1. Move toward permanent empowerment by increasing the size of the Supreme Court in an audacious political power-grab. Democrats have long used the courts to weaken the essential powers of the co-equal Executive and Legislative Branches.
2. Reverse the de-regulation that the Trump administration has accomplished – and this will be destructive to the free-market economy and further advance one-party power over the central government by moving decision-making far from the reach of we the people.
3. Return to cutting the power of the American military by reductions in budget.
4. Continue their assault on the First Amendment protections of free speech and religion – declaring that alternative political viewpoints can be censored and even outlawed.
5. Cement their alliance with the major media and the oligarchs of American enterprise – especially the social media giants – into increasingly fascist-style governance.
6. Restore the practice of keeping urban minorities subjugated in poverty through the misuse of the welfare system – just as conservative governance has been improving the economic life of those trapped in the segregated ghettoes.
7. Block all efforts to provide quality education to currently disadvantaged students through school choice.
8. Force union expansion for the benefit of the major labor leaders even though today’s trade-unionism has been a disaster for workers. That is why so many of the eight percent of the union workers in America vote against the endorsements of Democrat candidates.
9. Return to a pro-Palestinian policy despite the accomplishments of the Trump administration in the region – most notably the signing of a peace agreement between Israel and the United Arab Emirates and Bahrain.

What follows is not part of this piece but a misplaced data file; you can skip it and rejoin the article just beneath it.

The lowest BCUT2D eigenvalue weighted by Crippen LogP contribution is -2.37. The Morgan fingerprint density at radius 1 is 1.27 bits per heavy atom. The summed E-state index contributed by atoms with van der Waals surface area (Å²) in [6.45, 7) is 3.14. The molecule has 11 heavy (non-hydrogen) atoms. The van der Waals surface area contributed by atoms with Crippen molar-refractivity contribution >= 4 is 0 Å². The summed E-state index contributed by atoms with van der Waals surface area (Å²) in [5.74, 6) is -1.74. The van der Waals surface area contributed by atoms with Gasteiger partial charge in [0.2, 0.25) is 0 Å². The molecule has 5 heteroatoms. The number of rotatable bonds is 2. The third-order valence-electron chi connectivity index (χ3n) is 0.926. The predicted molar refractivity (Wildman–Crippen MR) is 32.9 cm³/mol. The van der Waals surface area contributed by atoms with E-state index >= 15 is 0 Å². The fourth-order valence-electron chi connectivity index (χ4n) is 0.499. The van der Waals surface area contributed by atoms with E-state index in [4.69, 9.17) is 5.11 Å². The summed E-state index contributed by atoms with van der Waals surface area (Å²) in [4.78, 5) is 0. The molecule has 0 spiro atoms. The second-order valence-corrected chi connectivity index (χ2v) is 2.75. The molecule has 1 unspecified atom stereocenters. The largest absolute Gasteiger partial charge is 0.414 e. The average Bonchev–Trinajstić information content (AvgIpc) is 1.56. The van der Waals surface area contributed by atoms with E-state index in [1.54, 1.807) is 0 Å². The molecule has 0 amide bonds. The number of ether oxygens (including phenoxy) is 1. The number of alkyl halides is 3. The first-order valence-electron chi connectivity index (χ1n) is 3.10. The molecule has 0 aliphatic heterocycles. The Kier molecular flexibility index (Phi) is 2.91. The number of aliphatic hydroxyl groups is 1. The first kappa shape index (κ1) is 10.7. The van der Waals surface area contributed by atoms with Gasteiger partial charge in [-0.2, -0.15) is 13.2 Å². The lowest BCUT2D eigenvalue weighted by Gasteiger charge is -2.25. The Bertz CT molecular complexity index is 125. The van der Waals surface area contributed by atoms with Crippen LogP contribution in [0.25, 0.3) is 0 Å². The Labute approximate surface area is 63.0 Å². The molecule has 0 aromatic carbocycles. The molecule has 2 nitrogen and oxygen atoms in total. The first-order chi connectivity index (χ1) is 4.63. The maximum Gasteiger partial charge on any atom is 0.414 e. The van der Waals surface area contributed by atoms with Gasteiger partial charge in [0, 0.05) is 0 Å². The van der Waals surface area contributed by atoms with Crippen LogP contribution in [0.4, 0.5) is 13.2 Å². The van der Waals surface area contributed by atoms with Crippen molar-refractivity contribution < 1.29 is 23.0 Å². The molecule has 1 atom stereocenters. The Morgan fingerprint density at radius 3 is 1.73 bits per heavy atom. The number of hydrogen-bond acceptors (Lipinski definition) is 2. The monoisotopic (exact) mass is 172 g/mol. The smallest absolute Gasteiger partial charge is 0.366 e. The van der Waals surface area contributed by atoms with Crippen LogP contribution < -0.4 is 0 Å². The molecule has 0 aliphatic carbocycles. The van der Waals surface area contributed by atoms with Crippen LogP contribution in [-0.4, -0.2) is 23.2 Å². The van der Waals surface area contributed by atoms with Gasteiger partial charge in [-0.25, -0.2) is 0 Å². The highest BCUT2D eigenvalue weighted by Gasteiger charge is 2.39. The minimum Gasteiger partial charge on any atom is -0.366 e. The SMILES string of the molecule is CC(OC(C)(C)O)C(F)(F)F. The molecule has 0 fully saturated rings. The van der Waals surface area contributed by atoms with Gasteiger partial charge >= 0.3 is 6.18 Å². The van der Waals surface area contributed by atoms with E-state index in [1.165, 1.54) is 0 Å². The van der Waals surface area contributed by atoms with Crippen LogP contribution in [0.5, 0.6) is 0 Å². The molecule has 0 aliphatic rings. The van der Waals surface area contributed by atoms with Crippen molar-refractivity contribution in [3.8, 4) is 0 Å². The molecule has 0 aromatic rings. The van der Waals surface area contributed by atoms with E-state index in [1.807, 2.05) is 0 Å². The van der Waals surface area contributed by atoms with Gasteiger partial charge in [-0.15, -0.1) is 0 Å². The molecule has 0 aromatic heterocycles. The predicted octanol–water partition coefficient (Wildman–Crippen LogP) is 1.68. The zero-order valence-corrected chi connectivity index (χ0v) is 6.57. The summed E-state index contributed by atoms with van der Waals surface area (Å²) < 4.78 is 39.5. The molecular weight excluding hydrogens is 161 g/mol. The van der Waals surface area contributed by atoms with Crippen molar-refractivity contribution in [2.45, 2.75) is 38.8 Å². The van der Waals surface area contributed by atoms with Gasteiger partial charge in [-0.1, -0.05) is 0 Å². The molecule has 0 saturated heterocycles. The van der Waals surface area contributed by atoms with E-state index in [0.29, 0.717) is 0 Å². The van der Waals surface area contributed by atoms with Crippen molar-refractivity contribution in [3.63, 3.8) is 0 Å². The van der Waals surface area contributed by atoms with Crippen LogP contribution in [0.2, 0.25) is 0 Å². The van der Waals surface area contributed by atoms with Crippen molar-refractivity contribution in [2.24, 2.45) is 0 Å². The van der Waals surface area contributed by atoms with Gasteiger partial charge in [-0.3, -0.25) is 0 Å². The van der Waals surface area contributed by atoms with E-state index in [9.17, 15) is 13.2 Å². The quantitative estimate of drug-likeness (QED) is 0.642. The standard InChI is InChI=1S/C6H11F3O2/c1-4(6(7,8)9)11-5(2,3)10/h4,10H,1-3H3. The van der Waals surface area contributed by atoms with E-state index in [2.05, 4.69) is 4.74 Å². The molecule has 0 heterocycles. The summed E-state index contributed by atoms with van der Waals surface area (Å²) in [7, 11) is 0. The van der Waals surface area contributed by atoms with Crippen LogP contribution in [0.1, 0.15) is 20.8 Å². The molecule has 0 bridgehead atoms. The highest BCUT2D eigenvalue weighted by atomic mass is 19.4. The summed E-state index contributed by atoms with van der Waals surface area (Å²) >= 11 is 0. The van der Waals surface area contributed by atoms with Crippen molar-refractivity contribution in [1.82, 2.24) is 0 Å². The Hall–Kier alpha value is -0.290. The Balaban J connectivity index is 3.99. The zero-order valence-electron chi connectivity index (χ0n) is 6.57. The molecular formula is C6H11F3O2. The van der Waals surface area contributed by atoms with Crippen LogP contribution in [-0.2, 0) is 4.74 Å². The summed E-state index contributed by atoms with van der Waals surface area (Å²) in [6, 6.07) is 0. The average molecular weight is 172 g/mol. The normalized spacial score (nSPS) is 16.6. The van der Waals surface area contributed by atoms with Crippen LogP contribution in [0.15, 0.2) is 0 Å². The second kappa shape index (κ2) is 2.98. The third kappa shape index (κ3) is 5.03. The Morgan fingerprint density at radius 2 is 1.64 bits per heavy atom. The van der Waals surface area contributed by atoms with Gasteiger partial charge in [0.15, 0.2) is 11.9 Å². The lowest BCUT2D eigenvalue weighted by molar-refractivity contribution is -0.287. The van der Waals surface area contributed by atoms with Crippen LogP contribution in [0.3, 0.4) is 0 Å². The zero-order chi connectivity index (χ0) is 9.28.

10. Return to a foreign policy that is based on the distribution of American money with little interest in American benefits.
11. Continue their campaign to ostensibly expand voter participation at the expense of ballot security.
12. Shift our rule-of-law to an arbitrary rule-by-power with the support of mob action. If you think that is a bit extreme, consider the model of governance Democrats imposed on the southland for more than 100 years after the Civil War and the 13th, 14th and 15th Amendments.
13. Re-open the border to illegal immigration and expanded sanctuary venues to thwart legitimate law enforcement – including abolishing Immigration and Customs Enforcement (ICE).
14. Undermine legitimate policing in communities throughout America.
15. And most tragically, promote racism as a component of their political correctness and identity politics that has already begun to tribalize the nation.
This list could go on and on. Each of those points would deserve a commentary – or more – to fully explain my concerns. Suffice to say that like so many others, I do believe that this is the most important presidential election in my lifetime – maybe since the 1860 election of President Lincoln. It is a tipping point.
This commentary is not to suggest that Trump has handled everything well. He has not. Democrats would like the handling of Covid-19 to be the ONLY issue. For me, it is not only NOT the only issue, it is not even the most important – and certainly does not wipe out all the other critical issues. It is still a binary choice – and if you are looking at the broad range of issues, it is still an easy choice.
My vote is not for me, but for my children – and all future generations. I will live out the great days of American Exceptionalism. They may not. If we continue to consolidate decision-making in our most distant and unresponsive government – and cast aside constitutional imperatives in favor of situational partisan governance – that bright light on the American horizon may be a setting sun.
President Reagan wisely warned us that we are always just one generation away from losing the American Dream. Looking at the radical left, this may be that generation. They truly scare me. So … I am not voting for Donald Trump, the person. I am voting for the Republic – and Trump just happens to be the leader of the best TEAM – with the best POLICIES and best RECORD — at this time.
So, there ‘tis.